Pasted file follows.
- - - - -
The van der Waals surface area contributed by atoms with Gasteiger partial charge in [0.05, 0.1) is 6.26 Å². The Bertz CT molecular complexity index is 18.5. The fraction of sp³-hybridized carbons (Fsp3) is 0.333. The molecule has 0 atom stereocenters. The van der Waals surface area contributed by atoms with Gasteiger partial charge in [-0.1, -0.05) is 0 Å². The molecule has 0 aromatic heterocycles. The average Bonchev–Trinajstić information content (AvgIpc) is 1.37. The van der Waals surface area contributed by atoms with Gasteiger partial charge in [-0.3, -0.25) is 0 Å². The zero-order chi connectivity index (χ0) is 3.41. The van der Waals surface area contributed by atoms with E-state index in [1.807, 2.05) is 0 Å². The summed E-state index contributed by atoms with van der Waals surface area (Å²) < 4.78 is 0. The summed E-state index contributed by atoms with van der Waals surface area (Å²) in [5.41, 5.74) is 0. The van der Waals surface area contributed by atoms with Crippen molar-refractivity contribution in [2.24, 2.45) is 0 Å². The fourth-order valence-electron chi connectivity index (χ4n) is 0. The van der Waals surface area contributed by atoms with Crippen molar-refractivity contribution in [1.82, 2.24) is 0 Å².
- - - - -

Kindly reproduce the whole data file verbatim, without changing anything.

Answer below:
The van der Waals surface area contributed by atoms with Gasteiger partial charge in [0.05, 0.1) is 6.26 Å². The Bertz CT molecular complexity index is 18.5. The fraction of sp³-hybridized carbons (Fsp3) is 0.333. The molecule has 0 atom stereocenters. The van der Waals surface area contributed by atoms with Gasteiger partial charge in [-0.1, -0.05) is 0 Å². The molecule has 0 aromatic heterocycles. The average Bonchev–Trinajstić information content (AvgIpc) is 1.37. The van der Waals surface area contributed by atoms with Gasteiger partial charge in [-0.3, -0.25) is 0 Å². The zero-order chi connectivity index (χ0) is 3.41. The van der Waals surface area contributed by atoms with E-state index in [1.807, 2.05) is 0 Å². The summed E-state index contributed by atoms with van der Waals surface area (Å²) < 4.78 is 0. The summed E-state index contributed by atoms with van der Waals surface area (Å²) in [5.41, 5.74) is 0. The van der Waals surface area contributed by atoms with Crippen molar-refractivity contribution in [2.24, 2.45) is 0 Å². The fourth-order valence-electron chi connectivity index (χ4n) is 0. The van der Waals surface area contributed by atoms with Crippen molar-refractivity contribution in [1.82, 2.24) is 0 Å².